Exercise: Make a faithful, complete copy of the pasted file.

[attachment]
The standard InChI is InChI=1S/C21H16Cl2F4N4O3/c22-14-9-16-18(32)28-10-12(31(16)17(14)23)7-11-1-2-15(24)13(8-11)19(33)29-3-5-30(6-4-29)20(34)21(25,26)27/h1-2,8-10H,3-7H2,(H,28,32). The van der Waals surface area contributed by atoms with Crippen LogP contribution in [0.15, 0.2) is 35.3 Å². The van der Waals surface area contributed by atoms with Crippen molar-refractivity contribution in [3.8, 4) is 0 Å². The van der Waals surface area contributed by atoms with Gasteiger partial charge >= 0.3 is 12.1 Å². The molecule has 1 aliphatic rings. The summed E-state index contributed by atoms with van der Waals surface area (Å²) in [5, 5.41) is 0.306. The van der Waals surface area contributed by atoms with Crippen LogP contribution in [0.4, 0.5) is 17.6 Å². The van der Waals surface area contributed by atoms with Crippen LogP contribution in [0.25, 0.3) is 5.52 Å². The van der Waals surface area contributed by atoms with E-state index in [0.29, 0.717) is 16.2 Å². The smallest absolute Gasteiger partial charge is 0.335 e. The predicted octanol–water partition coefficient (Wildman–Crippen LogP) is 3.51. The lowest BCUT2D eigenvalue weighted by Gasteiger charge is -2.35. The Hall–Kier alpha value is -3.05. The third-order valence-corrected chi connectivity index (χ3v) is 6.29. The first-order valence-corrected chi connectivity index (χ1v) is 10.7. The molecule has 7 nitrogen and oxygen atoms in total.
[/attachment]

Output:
The standard InChI is InChI=1S/C21H16Cl2F4N4O3/c22-14-9-16-18(32)28-10-12(31(16)17(14)23)7-11-1-2-15(24)13(8-11)19(33)29-3-5-30(6-4-29)20(34)21(25,26)27/h1-2,8-10H,3-7H2,(H,28,32). The van der Waals surface area contributed by atoms with Crippen LogP contribution in [0.15, 0.2) is 35.3 Å². The van der Waals surface area contributed by atoms with Crippen molar-refractivity contribution in [3.8, 4) is 0 Å². The van der Waals surface area contributed by atoms with Gasteiger partial charge >= 0.3 is 12.1 Å². The molecule has 1 aliphatic rings. The summed E-state index contributed by atoms with van der Waals surface area (Å²) in [5, 5.41) is 0.306. The van der Waals surface area contributed by atoms with Crippen LogP contribution in [0.4, 0.5) is 17.6 Å². The van der Waals surface area contributed by atoms with Crippen LogP contribution in [0.25, 0.3) is 5.52 Å². The van der Waals surface area contributed by atoms with E-state index in [0.29, 0.717) is 16.2 Å². The smallest absolute Gasteiger partial charge is 0.335 e. The predicted octanol–water partition coefficient (Wildman–Crippen LogP) is 3.51. The lowest BCUT2D eigenvalue weighted by Gasteiger charge is -2.35. The Hall–Kier alpha value is -3.05. The third-order valence-corrected chi connectivity index (χ3v) is 6.29. The first-order valence-corrected chi connectivity index (χ1v) is 10.7. The molecule has 7 nitrogen and oxygen atoms in total.